For months, as New York City staggered under the impact of more than 110,000 asylum seekers from the southern border, Mayor Eric Adams haspleaded for help from the federal government.
On Friday, a show of support arrived: At least 10 Democratic members of Congress, some from as far away as Texas and Los Angeles, took a tour of the Roosevelt Hotel in Midtown Manhattan, where the city has been putting up about 1,000 migrant families.
The delegation, led by Representatives Adriano Espaillat and Alexandria Ocasio-Cortez of New York City, praised the city’s efforts, and members were optimistic about a way forward.
Ms. Ocasio-Cortez said there was a “consensus” among the Congress members on important issues — getting more federal aid to cities that are struggling to deal with the migrant surge, helping migrants get work authorization more quickly and extending temporary protected status for Venezuelans, who have been the largest group coming to New York.
However, a small but very loud crowd of protesters, whose shouts of “Close the border!” and “Send them back!” rendered the speeches by the Congress members nearly inaudible, signaled a different and more difficult reality facing the city.
A Republican-controlled House is unlikely to offer much help for New York. Rather, conservative-leaning politicians have been using the spiraling crisis as a talking point in their own push to secure the border and reduce immigration.
And Democrats themselves are divided.
President Biden, who faces furious pushback on border control and an upcoming re-election campaign, has made limited moves on policies New York leaders have asked for, like expedited or expanded worker permits for the newcomers. Mr. Adams has said the president has “failed” the city.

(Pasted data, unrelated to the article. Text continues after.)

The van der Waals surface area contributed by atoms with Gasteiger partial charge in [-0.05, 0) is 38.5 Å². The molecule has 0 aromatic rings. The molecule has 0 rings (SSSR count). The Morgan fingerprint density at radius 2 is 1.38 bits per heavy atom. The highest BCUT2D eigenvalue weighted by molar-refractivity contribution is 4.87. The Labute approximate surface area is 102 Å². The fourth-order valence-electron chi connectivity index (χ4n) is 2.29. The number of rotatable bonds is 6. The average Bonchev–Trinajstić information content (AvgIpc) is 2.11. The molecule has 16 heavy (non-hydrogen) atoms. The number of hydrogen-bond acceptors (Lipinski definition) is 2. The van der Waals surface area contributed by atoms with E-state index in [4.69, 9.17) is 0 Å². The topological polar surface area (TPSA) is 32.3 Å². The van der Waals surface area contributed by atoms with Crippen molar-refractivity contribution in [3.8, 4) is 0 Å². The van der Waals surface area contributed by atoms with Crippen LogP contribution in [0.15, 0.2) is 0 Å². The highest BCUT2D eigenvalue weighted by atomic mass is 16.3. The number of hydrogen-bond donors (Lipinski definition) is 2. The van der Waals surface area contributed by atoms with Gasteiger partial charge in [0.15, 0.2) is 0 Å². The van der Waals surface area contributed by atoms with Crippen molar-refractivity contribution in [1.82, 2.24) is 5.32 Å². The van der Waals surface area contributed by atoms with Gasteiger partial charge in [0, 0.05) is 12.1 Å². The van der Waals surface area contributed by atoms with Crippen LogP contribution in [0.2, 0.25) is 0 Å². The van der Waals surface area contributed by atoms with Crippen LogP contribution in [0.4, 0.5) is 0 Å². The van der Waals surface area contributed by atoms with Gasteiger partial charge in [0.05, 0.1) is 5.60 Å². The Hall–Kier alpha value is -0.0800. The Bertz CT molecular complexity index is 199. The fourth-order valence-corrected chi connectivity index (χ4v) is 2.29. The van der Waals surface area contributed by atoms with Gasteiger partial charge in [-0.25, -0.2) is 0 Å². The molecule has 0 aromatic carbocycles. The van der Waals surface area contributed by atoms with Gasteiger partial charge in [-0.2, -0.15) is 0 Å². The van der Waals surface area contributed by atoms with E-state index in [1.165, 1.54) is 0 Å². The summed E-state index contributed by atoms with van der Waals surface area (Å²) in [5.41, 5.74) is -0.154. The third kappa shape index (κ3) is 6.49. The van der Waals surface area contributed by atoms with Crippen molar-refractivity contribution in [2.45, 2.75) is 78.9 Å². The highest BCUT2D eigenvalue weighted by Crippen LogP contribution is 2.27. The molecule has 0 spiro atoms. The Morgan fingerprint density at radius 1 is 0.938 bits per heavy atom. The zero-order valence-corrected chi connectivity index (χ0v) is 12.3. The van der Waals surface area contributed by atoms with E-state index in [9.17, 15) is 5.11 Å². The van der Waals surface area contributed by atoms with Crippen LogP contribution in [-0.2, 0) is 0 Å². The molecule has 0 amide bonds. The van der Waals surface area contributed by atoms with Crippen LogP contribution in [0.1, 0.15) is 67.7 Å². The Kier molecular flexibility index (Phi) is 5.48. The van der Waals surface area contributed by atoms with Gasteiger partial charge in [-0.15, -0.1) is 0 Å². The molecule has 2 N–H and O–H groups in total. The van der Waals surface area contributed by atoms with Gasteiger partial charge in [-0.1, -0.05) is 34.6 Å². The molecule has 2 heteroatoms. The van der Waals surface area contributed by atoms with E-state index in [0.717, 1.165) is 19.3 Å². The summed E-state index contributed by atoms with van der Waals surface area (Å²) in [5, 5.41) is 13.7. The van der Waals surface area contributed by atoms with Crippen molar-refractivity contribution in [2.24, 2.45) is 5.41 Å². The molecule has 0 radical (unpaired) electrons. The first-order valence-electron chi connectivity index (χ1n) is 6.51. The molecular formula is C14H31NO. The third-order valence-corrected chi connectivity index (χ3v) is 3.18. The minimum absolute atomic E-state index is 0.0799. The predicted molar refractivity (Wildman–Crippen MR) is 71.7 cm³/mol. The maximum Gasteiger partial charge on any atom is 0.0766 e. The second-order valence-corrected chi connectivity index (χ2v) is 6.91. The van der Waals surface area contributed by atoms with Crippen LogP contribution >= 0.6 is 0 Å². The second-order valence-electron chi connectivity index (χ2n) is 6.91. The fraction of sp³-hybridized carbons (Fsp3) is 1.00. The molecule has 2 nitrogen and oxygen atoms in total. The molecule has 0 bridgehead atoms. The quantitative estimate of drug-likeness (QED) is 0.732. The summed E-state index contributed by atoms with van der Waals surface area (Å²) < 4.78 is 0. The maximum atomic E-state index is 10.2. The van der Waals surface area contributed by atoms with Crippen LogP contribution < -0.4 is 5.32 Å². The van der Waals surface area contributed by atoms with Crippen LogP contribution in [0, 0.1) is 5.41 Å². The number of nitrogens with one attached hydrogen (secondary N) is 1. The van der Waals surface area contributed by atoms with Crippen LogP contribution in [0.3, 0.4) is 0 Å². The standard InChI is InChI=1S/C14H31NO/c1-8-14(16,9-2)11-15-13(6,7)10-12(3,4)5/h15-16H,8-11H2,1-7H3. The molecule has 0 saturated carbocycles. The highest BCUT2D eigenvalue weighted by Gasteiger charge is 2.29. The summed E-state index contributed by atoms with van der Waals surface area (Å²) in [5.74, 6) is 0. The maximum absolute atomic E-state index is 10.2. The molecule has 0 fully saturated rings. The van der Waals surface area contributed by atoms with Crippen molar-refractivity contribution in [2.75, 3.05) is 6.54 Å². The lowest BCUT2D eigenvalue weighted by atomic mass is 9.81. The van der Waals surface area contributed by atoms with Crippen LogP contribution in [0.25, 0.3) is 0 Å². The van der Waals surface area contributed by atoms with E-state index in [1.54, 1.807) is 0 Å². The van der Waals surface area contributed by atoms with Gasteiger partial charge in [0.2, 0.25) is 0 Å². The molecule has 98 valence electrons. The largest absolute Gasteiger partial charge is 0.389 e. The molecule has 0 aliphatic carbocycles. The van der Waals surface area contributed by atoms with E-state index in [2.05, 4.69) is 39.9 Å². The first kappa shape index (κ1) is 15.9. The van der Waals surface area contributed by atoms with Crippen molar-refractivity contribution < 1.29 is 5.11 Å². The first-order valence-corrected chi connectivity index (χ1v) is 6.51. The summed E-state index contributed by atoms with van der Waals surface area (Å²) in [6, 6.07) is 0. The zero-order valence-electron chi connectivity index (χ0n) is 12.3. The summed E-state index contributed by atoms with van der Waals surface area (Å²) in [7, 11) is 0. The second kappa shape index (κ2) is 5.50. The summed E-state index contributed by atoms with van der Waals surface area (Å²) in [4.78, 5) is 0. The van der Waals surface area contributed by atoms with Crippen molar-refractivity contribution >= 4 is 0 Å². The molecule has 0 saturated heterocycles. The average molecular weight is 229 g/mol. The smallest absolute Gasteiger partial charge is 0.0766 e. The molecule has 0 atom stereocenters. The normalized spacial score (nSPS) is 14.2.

Still, Mr. Espaillat tried to sound a hopeful note. “The American dream will not be bullied into submission today,” he said over the protesters’ rising shouts on Friday, adding, “We will fight for these common-sense solutions.”
Only last week, Mr. Espaillat and Ms. Ocasio-Cortez were criticizing Mr. Adams for commenting at a town hall that the migrant issue “will destroy New York City” — a reference to the projected $12 billion cost over three years of housing the migrants.
“I don’t think they’re going to destroy the city,” Mr. Espaillat told The Hill, adding, “if that’s what he meant, then we disagree on that.” Ms. Ocasio-Cortez wrote on X, formerly known as Twitter, that Mr. Adams’s comment — which immediately became a Republican talking point — “puts solutions even further away and only escalates tensions and obstacles.”
Instead of criticism of Mr. Adams, Representative Jamaal Bowman of Westchester County in New York called his tour of the Roosevelt “inspiring” and praised the city for “doing herculean work.”
That work, including the transformation of more than 200 sites into migrant shelters around the city, has increasingly driven more and more heated protests. On Thursday night, hundreds of people protested against migrant shelters on Staten Island and at Floyd Bennett Field, a former airport turned park, in Brooklyn.
On Friday, just outside the metal barricades set up for the news conference, David Rem, 59, of Queens held a sign: “No work authorization! Remain in Mexico! Cierra la frontera ya — Close the border now!”
Mr. Rem said he had family in Colombia who had been waiting for seven years for an immigration hearing so they could come to the country legally. “These people are not true asylum seekers,” he said of the migrants at the hotel.
Nearby a woman held a sign that read, “Unvetted migrants put our safety in serious danger.”
At the door of the Roosevelt, migrant families came and went, trying to go about their business. Naileth Torres, 36, of Venezuela, said she had not seen the Congress members but had a message for them: “I have a child with disabilities — I need for them to help me so that he can have his therapy.”
She had one other request: that she be allowed to work. “Whatever work,” she said, as she headed down East 46th Street.